With the specter of Asian carp looming, is there any hope for the Great Lakes? Maybe, according to this story in the Los Angeles Times.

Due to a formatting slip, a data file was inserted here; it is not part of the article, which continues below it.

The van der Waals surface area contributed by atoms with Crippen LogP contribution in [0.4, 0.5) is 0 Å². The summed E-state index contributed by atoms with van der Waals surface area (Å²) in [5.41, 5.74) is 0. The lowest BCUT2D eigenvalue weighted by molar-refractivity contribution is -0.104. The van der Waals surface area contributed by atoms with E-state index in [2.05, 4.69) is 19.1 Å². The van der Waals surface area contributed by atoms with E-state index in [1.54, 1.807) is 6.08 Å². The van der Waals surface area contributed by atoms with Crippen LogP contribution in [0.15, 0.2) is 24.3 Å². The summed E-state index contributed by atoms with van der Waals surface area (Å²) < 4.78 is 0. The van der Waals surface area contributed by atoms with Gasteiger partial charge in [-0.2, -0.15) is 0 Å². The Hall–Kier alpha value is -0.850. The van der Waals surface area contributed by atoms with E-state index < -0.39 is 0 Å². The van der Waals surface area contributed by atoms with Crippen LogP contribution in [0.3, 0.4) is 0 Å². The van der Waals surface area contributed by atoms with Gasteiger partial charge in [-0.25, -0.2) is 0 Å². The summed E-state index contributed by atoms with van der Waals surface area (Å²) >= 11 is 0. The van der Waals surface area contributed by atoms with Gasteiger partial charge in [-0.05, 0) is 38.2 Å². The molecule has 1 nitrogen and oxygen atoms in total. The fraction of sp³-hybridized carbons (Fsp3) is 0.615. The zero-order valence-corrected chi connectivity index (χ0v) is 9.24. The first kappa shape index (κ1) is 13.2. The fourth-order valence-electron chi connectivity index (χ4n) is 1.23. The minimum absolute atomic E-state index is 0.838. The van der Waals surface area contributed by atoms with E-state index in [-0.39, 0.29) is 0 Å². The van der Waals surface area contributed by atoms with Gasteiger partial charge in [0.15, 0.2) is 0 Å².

A parasitic invasive species that fed on healthy trout, salmon and catfish had entered the Great Lakes through its shipping canals, quickly asserted its dominance, and pushed commercial and sport fishing industries to the brink. The sea lamprey, a razor-toothed, eel-like monster, attached itself to large fish and sucked the life out of them. In the 1940s, with no known predators and no clear road map to stop them, many feared the sea lamprey would take over the world's largest freshwater body. More than 50 years after biologists launched an all-out assault on the sea lamprey, the war is all but over. With science, money and muscle, biologists have reduced the sea lamprey population by 90% and restored the natural balance to the Great Lakes.